Marine Data Literacy 2.0

Providing instruction for managing, converting, analyzing and displaying oceanographic station data, marine meteorological data, GIS-compatible marine and coastal data or model simulations, and mapped remote sensing imagery

 

 

 

 

Home > 9. Operational/Synoptic > 9.14 > Cyclone Paths

9.14 Plotting Atlantic and Eastern Pacific Tropical Cyclone Paths in IDV: NHC

  • Exercise Title:  Plotting Atlantic and Eastern Pacific Tropical Cyclone Paths in IDV: National Hurricane Center (NHC)

  • Abstract:  In this exercise, which is quite elementary, you will learn how to obtain the latest expected trajectory information from the NHC for any of the identified storms in the Atlantic (or Pacific if you take that initial option).  The data can downloaded as a zipped set of three shapes:  A point shape, indicating the NHC's best guess about future locations of the storm at stated times; a line shape indicating the NHC's best guess about the storm's future path; and a polygon shape showing the NHC's best guess about the possible spread of storm locations (given the natural uncertainties) in days 1-3, and in days 4-5 from the present.  THIS LESSON IS PROVIDED FOR EDUCATIONAL PURPOSES ONLY.  NO ONE SHOULD ATTEMPT TO RELY ON THESE ANALYSIS PRODUCTS FOR NAVIGATION OR FOR ANY OPERATIONAL PURPOSES AT SEA.

  • Preliminary Reading (in OceanTeacher, unless otherwise indicated):

    • N/A

  • Required Software:

  • Other Resources: 

  • Author:  Murray Brown

  • Version:  September 2011

1.  Open the NHC website and read the general information about its activities and products.  Here you see the EASTERN PACIFIC version of the homepage.
2.  Here, we've clicked over to the ATLANTIC home page.
3.  Click on any available hurricane icon to see all these detailed products.  Hurricane Katia was present when this exercise was written.

If there is no current tropical cyclone, then this exercise isn't really useful.

4.  Click on DOWNLOAD GIS DATA and save the file to the folder DATA > OCEAN with the name al122011_5day_latest_on_20110906T1518Z-6.zip which is a concatenation of the filename offered by NHC (al122011_5day_latest) and additional information to specify the exact time the file was obtained.  Note that Z-6 is the ISO specification for the Eastern Time Zone in the USA.
5.  Unzip the file in place.  You'll find these shapes:
  • al122011.034A_5day_pts.shp - Point shape, probably of sequential storm center locations
  • al122011.034A_5day_pgn.shp - Polygon shape, probably of storm location probabilities
  • al122011.034A_5day_lin.shp - Line shape, probably of expected storm center movement
  • al122011.034A_ww_wwlin.shp - Unknown object that doesn't plot in a standard GIS (Saga)
6.  In a "standard GIS" program, the first three of the above files plot as you see here.  The points are located 12 hours apart (for the first 5 locations) and 24 hours apart (for the final 3 locations).

The IDV documentation warns that point shapes don't work in IDV, without additional work, because it cannot handle one-dimensional points.  You can use the Saga tool MODULES > SHAPES/TOOLS > BUFFER SHAPE to create the small circles you see here.  We won't bother to do that during this lesson, but we'll confirm the point shape incompatibility issue in the panels below.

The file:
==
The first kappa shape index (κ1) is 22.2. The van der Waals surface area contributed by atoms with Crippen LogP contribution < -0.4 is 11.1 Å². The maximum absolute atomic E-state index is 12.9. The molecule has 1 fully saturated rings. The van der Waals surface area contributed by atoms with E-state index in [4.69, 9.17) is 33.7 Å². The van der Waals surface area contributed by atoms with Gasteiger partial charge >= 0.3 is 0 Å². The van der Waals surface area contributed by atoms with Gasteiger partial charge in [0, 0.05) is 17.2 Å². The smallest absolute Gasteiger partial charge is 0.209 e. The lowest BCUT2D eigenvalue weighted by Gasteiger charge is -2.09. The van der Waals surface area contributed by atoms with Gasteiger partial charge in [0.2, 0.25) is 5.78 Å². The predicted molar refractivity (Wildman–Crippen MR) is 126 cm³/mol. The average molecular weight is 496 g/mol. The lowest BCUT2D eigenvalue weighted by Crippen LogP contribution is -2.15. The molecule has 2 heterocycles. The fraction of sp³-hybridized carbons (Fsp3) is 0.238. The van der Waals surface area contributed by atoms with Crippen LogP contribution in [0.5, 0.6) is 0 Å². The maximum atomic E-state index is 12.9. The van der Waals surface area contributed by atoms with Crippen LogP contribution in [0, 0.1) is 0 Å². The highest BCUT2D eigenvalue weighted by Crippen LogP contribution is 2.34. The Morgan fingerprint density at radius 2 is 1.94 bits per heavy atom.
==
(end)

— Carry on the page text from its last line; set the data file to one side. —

7.  Run IDV.
8.  Use DATA > DATA CHOOSER and navigate to the OCEAN data files.  Select DATA SOURCE TYPE: SHAPEFILE.  Then select the line, polygon and points SHP files.  Then click ADD SOURCE.
9.  In the FIELD SELECTOR, select the line shape object, and click CREATE DISPLAY.
10.  After clicking past a display settings window, you'll see this trajectory path for the storm for the next 5 days.
11.  In the same way, select the polygon shape, and click CREATE DISPLAY.
12.  Here are the combined shapes.  If you use a figure like this, be very careful to tell your readers/users that these are estimated locations, based on models, but the actual storm path could vear dramatically outside these cones.
13.  You can also try to visualize the point shape, in the same way, but nothing will appear.
14.  Now, you can clean up your graphic, by selecting the line shape in the right-hand list of objects.  Then select DISPLAYS > EDIT > PROPERTIES
15.  Edit the DISPLAY LABEL, as you see here.  Then click OK.

You should, in the same way, select the point shape object and delete its DISPLAY LABEL.  Then click OK.

Also select the polygon shape object and delete its DISPLAY LABEL.  Then click OK.

 

16.  Here you have a nice graphic with only one simple label, showing the probably path and the probability "cones.".
17.  A FINAL WORD OF CAUTION.  If you are not a certified meteorologist, then do not use the above methods and products to "publish" or circulate tropical storm analyses as if they were your own invention.  Make certain that everything you make here is clearly identified by you as having come from a specific other source, namely the National Hurricane Center of the USA.  And be very careful that you date your files and products so that older version can be scrapped and do not cause problems.  These are wonderful data products and software systems, but they can easily be abused and cause difficulties if you do not take care to educate users about their origins and purposes.